As of July 2016, Khan has completed filming the part of a filmmaker in Rangoon, a romantic drama set during World War II, co-starring Shahid Kapoor and Kangana Ranaut, which marks his second collaboration with Vishal Bhardwaj.[111] He is currently co-producing and working on an untitled project by Akshat Verma, and has also committed to play the lead role in the Indian remake of the 2014 comedy-drama Chef.[111][112]

Other work

In 2005, along with other Bollywood stars, Khan performed at the HELP! Telethon Concert to help raise money for the victims of the 2004 Indian Ocean earthquake.[113]

Khan took part in two major world tours. He was part of a troupe that included Shahrukh Khan, Rani Mukerji, Preity Zinta, Arjun Rampal and Priyanka Chopra, which went on the Temptations 2004 world tour.[114] Two years later, he toured again, participating and performing in the Heat 2006 concert around the world, along with Akshay Kumar, Preity Zinta, Sushmita Sen and Celina Jaitley.[115]

In 2006, Khan appeared along with various other Bollywood actors at the Closing Ceremony of the 2006 Commonwealth Games in Melbourne, as part of a performance showcasing Indian culture along with Rani Mukerji, and Aishwarya Rai on behalf of the 2010 Commonwealth Games, held in Delhi.[116]

Filmography and awards

Selected filmography

Awards and nominations

Among Khan's film awards are a National Film Award for Best Actor[51] and six Filmfare Awards out of nine nominations:[117] Best Male Debut for Aashiq Awara (1993), Best Performance in a Comic Role for Dil Chahta Hai (2001) and Hum Tum (2004), Best Supporting Actor for Kal Ho Naa Ho (2003), Best Performance in a Negative Role for Omkara (2006) and the "Moto Look of the Year" for Kal Ho Naa Ho (2003).

See also

References

  1. ^ "Saif-Kareena wedding: Saif gets married as Sajid Ali Khan". The Times of India. 16 October 2012. Retrieved 18 October 2012. 
  2. ^ Seupersadsingh, Neetu (15 June 2011). "Bollywood's top 10 greatest actors". The Globe and Mail (Toronto). Retrieved 1 October 2011. 
  3. ^ Bollywood Hungama News Network (25 January 2010). "Aamir, Rahman to receive Padma Bhushan; Padma Shree for Rekha, Saif". Bollywood Hungama. Archived from the original on 28 January 2010. Retrieved 1 October 2011.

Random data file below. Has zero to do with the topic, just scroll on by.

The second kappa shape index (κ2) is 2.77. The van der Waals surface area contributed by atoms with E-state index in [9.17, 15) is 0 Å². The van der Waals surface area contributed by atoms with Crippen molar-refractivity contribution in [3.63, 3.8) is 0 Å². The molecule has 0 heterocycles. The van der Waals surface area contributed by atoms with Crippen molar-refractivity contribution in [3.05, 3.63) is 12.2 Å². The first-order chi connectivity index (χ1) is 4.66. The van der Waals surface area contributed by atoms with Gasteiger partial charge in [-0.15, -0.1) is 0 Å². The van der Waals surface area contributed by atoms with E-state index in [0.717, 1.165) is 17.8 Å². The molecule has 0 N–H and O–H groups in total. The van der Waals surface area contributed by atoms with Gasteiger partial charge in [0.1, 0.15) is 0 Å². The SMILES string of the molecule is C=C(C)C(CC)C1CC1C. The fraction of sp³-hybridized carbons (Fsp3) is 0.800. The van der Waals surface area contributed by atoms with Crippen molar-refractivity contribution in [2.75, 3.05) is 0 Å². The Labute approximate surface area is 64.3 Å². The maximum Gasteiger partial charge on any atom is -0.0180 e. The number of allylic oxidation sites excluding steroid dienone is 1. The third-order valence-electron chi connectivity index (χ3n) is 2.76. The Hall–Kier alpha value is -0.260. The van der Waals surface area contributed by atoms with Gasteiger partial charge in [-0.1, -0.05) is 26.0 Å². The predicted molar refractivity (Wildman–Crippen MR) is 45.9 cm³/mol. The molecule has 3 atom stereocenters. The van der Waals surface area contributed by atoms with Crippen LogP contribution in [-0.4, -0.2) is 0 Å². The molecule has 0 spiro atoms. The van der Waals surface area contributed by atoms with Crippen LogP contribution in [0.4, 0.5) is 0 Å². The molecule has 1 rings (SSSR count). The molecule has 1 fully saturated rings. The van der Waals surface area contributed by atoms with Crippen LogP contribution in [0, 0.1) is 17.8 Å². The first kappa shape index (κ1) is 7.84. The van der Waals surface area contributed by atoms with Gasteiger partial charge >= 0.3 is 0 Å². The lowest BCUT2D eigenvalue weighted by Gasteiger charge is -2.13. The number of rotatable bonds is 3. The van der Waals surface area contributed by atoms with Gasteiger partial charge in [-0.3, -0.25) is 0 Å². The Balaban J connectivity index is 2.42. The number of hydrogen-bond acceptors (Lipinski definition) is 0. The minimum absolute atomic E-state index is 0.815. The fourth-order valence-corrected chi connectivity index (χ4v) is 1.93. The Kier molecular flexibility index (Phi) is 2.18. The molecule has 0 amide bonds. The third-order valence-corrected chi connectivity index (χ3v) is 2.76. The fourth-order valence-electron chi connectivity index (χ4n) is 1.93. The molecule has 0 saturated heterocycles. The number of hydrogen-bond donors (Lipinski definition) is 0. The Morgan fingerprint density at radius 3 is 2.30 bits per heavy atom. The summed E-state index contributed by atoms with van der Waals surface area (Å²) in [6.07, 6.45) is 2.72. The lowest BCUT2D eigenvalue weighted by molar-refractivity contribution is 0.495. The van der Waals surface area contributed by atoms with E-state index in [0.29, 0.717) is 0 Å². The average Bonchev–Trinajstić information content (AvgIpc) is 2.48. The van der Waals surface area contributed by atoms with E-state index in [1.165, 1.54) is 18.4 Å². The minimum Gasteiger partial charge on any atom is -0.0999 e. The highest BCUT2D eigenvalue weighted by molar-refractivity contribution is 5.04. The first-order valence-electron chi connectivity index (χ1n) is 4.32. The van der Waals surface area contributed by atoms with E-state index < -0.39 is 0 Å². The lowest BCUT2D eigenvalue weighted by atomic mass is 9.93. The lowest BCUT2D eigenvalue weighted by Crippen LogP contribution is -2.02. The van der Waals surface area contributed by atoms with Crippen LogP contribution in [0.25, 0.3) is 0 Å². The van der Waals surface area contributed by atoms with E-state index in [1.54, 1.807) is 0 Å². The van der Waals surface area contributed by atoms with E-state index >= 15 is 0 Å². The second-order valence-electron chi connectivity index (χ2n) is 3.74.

4. ^ a b c Santhanam, Kausaliya (3 August 2003). "Royal vignettes: Pataudi: The Afghan connection". The Hindu (Chennai, India). Retrieved 25 July 2010. 
  5. ^ Hazarika, Sanjoy. The Sunday Guardian http://www.sunday-guardian.com/analysis/the-nawab-of-headingley-and-pataudi.  Missing or empty |title= (help)
  6. ^ Anurag, K. "Assam: ULFA opposes award to Sharmila Tagore". Rediff. 
  7. ^ . Telegraph India http://www.telegraphindia.com/1130514/jsp/frontpage/story_16895531.jsp.  Missing or empty |title= (help)
  8. ^ "Royal vignettes: Pataudi: The Afghan connection". The Hindu. 3 August 2003. Retrieved 2 November 2015. Mansoor Ali Khan Pataudi: 'My forefathers came here from Afghanistan during the time of the Lodis...' 
  9. ^ Press Trust of India (20 October 2004). "Heading Censor Board is a challenge: Sharmila". The Indian Express. Retrieved 12 January 2010. 
  10. ^ "Kareena Kapoor, Soha Ali Khan bonded over wedding celebrations". 
  11. ^ Singh, Sanghita (28 February 2002). "Boarding school: A class apart". The Times of India. 
  12. ^ "Amrita speaks on her broken marriage". indiaglitz.com. Retrieved 26 January 2007. 
  13. ^ "Mansoor Ali Khan Pataudi's death 'terrible loss to cricketing world': Sachin – The Economic Times". The Economic Times. 23 September 2011. Retrieved 23 September 2011. 
  14. ^ a b "Saif Ali Khan is now the 10th Nawab of Pataudi". The Times of India. 1 November 2011. Retrieved 1 November 2011.  Cite error: Invalid <ref> tag; name "nawab" defined multiple times with different content (see the help page).
  15. ^ a b c Bose, Derek (24 May 2008). "Playing Saif". The Tribune. Retrieved 21 July 2009. 
  16. ^ a b c "Saif Ali Khan filmography". Box Office India. Archived from the original on 6 December 2006. Retrieved 26 January 2007. 
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Bibliography

External links